WTO nod to remove intellectual property rights on the use of COVID vaccines
- At the World Trade Organization (WTO) negotiations, a consensus is in sight on a pending proposal championed by India and South Africa in 2020 that sought to remove intellectual property rights restrictions on the use of COVID-19 vaccines, drugs and diagnostic devices.
What are the terms of the proposal?
- WTO’s Trade Related Aspects of Intellectual Property Rights (TRIPS) Council, India and South Africa proposed that the WTO do away with certain provisions of the TRIPS Agreement for the duration of the pandemic to facilitate access to technologies necessary for the production of vaccines and medicines.
- waiver would aid scaling up of local production, critical to ensure wider access to affordable and effective vaccines.
What is the latest development?
- A consensus of all members is necessary for a proposal to be approved. The draft says all patent rights that protect the manufacturing of COVID-19 vaccines will be waived for three-five years.
- All member countries can authorize the manufacture as well as export of vaccines produced in these conditions.
Is this a breakthrough?
- It is possible that vaccines developed using the early strains of the virus may become ineffective over time and newer ones, potentially employing newer approaches, may be necessary in the months and years ahead.
- Pharmaceutical patents have historically been impediments to the manufacture of affordable, high-quality drugs, the global nature of the pandemic has seen that even though richer nations hoarded vaccines, prioritizing multiple inoculations for their citizens, over even a single shot for African countries, intellectual property rights on its own didn’t prove to be a hurdle.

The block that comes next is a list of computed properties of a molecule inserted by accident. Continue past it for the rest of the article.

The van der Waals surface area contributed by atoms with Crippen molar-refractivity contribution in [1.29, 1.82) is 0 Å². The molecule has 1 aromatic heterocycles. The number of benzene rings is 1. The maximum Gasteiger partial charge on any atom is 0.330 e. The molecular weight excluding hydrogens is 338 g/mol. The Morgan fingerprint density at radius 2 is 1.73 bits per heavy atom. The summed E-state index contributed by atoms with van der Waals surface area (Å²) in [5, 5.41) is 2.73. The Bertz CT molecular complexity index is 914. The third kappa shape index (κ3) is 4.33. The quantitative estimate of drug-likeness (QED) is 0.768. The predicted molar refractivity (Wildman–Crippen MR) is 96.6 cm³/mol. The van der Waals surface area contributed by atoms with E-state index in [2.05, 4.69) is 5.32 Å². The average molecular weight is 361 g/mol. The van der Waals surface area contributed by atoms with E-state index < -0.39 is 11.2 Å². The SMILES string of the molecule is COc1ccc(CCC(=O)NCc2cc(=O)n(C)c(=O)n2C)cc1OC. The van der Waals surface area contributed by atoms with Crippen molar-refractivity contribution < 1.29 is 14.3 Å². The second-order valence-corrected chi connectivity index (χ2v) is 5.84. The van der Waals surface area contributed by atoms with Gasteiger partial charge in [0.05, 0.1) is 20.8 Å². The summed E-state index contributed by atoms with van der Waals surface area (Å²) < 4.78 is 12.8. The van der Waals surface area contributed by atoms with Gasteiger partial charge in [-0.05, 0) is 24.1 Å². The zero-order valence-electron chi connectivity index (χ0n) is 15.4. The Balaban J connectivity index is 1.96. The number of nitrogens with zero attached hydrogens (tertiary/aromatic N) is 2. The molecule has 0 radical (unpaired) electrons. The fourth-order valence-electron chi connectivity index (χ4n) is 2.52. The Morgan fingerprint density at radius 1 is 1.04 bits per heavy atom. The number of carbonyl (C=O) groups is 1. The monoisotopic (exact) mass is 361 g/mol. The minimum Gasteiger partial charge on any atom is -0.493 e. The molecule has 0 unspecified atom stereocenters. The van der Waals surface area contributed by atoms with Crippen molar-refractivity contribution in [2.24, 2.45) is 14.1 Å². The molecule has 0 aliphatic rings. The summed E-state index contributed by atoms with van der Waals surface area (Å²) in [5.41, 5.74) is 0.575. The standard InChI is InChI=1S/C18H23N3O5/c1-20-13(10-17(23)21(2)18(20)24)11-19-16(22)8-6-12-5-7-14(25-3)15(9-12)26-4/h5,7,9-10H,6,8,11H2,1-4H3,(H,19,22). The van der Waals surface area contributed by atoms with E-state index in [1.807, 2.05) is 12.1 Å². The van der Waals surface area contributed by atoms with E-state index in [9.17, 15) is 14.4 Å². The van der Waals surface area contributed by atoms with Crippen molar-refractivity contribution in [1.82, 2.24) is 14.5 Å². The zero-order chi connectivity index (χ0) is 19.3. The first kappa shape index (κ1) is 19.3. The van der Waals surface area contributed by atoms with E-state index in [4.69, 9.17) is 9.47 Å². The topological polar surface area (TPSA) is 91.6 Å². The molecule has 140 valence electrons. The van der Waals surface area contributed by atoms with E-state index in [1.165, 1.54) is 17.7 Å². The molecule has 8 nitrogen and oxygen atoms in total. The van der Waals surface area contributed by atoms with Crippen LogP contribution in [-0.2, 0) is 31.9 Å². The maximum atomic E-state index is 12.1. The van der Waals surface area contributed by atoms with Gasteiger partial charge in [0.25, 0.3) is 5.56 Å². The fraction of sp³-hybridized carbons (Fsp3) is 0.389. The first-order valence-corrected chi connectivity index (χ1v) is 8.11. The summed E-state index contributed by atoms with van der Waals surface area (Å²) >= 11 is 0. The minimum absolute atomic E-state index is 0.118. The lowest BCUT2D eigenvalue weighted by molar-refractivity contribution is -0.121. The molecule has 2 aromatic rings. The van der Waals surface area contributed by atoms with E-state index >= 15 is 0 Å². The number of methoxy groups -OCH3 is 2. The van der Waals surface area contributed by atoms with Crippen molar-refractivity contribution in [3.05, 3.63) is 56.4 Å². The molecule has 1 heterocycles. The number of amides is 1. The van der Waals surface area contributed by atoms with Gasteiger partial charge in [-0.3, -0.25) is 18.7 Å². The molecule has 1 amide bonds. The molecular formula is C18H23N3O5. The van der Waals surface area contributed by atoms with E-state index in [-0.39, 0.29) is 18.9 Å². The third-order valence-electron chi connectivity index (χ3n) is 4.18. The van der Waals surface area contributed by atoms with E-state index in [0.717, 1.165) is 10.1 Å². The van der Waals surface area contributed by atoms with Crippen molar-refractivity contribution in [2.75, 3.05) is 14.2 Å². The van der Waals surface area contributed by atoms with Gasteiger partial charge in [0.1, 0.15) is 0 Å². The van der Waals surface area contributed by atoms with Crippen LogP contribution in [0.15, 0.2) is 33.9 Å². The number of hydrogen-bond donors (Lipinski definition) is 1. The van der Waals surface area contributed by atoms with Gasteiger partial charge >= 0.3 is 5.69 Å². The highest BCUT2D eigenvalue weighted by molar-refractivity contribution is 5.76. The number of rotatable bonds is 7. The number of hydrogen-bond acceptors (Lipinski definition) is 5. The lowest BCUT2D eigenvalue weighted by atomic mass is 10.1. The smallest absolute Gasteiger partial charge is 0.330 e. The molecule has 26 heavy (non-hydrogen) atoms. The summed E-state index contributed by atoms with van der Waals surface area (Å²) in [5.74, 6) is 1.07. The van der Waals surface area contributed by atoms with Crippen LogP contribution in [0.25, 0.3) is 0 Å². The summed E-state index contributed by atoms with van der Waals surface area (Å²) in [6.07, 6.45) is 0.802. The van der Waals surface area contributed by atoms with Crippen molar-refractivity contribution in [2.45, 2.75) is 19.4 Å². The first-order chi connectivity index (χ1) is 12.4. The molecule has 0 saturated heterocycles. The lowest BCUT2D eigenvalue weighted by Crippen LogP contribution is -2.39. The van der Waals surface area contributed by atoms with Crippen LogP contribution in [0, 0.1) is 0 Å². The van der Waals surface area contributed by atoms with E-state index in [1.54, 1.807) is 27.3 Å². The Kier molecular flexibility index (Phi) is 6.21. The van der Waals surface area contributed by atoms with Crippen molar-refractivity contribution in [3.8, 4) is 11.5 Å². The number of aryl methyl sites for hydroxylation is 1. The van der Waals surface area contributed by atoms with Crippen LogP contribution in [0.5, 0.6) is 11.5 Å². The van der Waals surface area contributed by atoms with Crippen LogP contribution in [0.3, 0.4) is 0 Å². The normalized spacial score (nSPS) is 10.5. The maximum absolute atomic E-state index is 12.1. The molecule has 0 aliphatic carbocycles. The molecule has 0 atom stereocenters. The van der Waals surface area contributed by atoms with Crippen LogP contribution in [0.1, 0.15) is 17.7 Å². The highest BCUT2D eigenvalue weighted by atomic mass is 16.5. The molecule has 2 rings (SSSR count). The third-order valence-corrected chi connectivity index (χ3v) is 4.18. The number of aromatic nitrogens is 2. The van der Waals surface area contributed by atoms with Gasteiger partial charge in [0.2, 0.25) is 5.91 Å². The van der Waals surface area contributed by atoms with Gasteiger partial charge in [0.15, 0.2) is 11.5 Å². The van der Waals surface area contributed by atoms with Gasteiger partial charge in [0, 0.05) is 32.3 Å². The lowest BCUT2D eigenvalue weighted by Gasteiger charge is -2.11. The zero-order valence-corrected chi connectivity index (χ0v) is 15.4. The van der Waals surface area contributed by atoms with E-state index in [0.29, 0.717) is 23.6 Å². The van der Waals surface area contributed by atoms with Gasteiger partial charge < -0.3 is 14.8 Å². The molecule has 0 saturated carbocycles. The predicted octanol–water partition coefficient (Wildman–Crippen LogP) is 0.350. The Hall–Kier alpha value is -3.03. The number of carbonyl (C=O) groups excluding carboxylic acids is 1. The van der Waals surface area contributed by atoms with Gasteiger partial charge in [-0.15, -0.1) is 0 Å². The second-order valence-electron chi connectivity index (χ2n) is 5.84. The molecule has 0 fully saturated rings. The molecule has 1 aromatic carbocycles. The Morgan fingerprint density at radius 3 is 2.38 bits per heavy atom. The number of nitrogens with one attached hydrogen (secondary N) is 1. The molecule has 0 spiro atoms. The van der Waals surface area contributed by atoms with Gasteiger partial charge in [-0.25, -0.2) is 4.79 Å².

Hurdles in the draft agreement
- The current waiver doesn’t automatically compel patent rights holders to share this information with a potential manufacturer for free.
- The waiver is limited to vaccines. The original proposal sought a waiver on therapeutics and diagnostics and the agreement only says that a “discussion” on this can be held after six months.
- Access to new drugs and diagnostic technologies are necessary to keep people safe everywhere.
What do India’s pharmaceutical companies say?
- No one has commented on the draft, prominent drug and vaccine companies in India haven’t been very vocal on the need for a waiver
- Organization of Pharmaceutical Producers of India (OPPI), comprising Indian subsidiaries of western pharmaceutical companies, has been critical.
- Waiving of intellectual property rights (IPR)will neither lead to increased production of vaccines nor practical solutions to fight the virus, as IP “is not the barrier” to vaccines.
- The Indian Drug Manufacturers Association, has supported it, they are more interested in “voluntary licenses” by the patent holders to Indian companies with sufficient expertise in this field, and transferring technology to Indian companies against “reasonable” royalties.